NASA Skunkworks Team Designs Advanced New 'Dellingr' CubeSat

Artist's conception of the new Delingr 6U CubeSat. The advanced CubeSat could be deployed from the International Space Station by Jan. 2016. Image Credit: NASA/Luis H. Santos

Artist’s conception of the new Dellingr 6U CubeSat. The advanced CubeSat could be deployed from the International Space Station by January 2016. Image Credit: NASA/Luis H. Santos

An advanced new six-unit (6U) CubeSat is being designed by a NASA skunkworks team, for possible deployment from the International Space Station by January 2016. The CubeSat, named Dellingr after the god of the dawn in Norse mythology, will be developed and tested over the next year under a self-imposed deadline. The CubeSat will be able to accommodate agency-class science investigations and technology demonstrations at a lower cost than normal.

The development team is comprised of engineers and scientists from NASA’s Goddard Space Flight Center in Greenbelt, Md. Environmental testing is expected to begin in December; after testing is completed, the CubeSat will then be delivered to NASA’s Kennedy Space Centre in Florida, where it will be readied for launch to the International Space Station, possibly as early as January 2016.

A couple of NanoRacks CubeSats being deployed from the International Space Station. Image Credit: NASA

A couple of NanoRacks CubeSats being deployed from the International Space Station. Image Credit: NASA

“Rapid advances in the performance and efficiency of miniaturized systems are enabling a future only limited by vision and imagination,”according to Michael Johnson, chief technologist of Goddard’s Applied Engineering and Technology Directorate. “CubeSats are a part of that future.”

Carrying three heliophysics-related payloads, Dellingr doubles the payload capability of the previous three-unit (3U) CubeSat pioneered by the California Polytechnic Institute in 1999, which was designed primarily for the university community. One of those payloads, the miniaturized ion/neutral mass spectrometer, will be tested for the first time aboard the National Science Foundation’s ExoCube mission, which will measure the densities of all significant neutral and ionized atom species in the ionosphere. ExoCube will be launching in January 2015 as part of the CubeSat Launch Initiative on the ELaNa X mission.

The need for a new CubeSat system is great, according to Johnson. “We need a potentially disruptive technology that gives us a way to dramatically change the way we do science.” He added: “We need more cost-effective approaches to achieve compelling Earth and space science. A 6U capability provides one way to accomplish the goal.”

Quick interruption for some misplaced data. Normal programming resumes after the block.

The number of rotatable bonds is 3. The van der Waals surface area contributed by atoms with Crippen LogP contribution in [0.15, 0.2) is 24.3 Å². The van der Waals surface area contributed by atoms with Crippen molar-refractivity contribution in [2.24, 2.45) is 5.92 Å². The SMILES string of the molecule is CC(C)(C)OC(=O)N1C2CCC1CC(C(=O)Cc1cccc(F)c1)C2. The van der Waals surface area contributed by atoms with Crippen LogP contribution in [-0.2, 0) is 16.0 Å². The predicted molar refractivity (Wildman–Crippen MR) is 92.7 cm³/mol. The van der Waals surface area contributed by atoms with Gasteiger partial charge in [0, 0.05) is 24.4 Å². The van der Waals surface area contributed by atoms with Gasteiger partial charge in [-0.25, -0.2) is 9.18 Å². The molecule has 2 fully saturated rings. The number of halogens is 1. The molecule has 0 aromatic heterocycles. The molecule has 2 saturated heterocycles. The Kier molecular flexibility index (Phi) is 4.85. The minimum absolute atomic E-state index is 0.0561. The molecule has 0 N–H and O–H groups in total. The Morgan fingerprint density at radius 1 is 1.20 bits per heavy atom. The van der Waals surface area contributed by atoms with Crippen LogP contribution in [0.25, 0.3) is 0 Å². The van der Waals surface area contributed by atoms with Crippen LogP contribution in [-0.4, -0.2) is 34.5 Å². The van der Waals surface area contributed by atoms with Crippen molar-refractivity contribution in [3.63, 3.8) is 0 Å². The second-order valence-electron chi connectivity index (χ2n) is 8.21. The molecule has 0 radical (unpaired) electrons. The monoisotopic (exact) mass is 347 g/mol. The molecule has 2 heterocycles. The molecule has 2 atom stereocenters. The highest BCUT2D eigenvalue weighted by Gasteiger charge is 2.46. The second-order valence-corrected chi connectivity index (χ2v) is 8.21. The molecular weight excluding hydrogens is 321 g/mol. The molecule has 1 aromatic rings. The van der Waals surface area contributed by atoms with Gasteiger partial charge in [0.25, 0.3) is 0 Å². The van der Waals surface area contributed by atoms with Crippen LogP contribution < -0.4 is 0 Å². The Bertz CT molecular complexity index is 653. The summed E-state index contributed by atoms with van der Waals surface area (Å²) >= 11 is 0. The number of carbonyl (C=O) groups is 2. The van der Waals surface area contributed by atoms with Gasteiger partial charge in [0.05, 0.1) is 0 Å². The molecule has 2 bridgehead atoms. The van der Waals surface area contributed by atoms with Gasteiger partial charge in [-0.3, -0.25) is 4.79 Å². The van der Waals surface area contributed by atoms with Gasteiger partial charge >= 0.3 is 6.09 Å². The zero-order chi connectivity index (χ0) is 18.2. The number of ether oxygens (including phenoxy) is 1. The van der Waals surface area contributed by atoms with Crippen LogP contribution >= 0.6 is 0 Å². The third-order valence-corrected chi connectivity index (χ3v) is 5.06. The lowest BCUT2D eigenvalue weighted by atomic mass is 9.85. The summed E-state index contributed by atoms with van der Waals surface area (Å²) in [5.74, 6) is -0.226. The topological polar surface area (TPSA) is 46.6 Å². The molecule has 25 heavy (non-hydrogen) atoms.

An ion/neutralized mass spectrometer developed for two different CubeSat missions, including Dellingr. Image Credit: NASA Goddard/Marcello Rodriguez

An ion/neutral mass spectrometer developed for two different CubeSat missions, including Dellingr. Image Credit: NASA Goddard/Marcello Rodriguez

The smaller, newer CubeSat, measuring about 12 inches long, nearly 8 inches wide, and 4 inches high, will be able to be designed, tested, and delivered at a fraction of the cost of more traditional satellite missions. This is made possible by using low-cost, commercial, off-the-shelf parts. After being deployed to a high-inclination orbit by a re-supply craft heading to the International Space Station, Dellingr’s mission could last up to six months.

Such CubeSats have become popular and appealing to government researchers due to their lower costs and flexible configurations, unlike larger traditional satellites. Various missions can now consist of multiple CubeSats being launched at once instead of being limited to a single satellite. NASA, as well as other government agencies, now invest regularly in CubeSat technologies. CubeSats are also ideal for prototype technologies; they can demonstrate the technology involved, in the space environment, at greatly reduced costs.

PhoneSat 2.5, a CubeSat built at NASA's Ames Research Centre, is only about 4 inches on each side. Image Credit: NASA Ames

PhoneSat 2.5, a CubeSat built at NASA’s Ames Research Centre, is only about 4 inches on each side. Image Credit: NASA Ames

There are, however, some drawbacks as well. 3U CubeSats “don’t always offer our scientists the payload volume they require for their missions,” noted Johnson. There are more constraints on volume and power, according to Chuck Clagett, Dellingr project manager. Also, studies of previous CubeSats have suggested that they can fail up to 40 percent of the time. The skunkworks team wants to improve that by doubling the platform’s girth, increasing its power capacity, and employing novel processes to increase its on-orbit reliability.

“Our goal is to create a platform that is successful more than 90 percent of the time – similar, in fact, to sounding rocket flights,” Clagett added.

The new CubeSat technology being developed could revolutionize the satellite industry. As Luis Santos Soto, Dellingr deputy project manager and engineer at NASA’s Wallops Flight Facility in Virginia, summarized:

“Dellingr is an innovative, fast-track mission that demonstrates our ability to execute reliable, small science-grade missions inexpensively and rapidly. For us, this is a pathfinder. It symbolizes the dawn of a new age for CubeSats at Goddard.”

More information about NASA’s CubeSats is available here.

 

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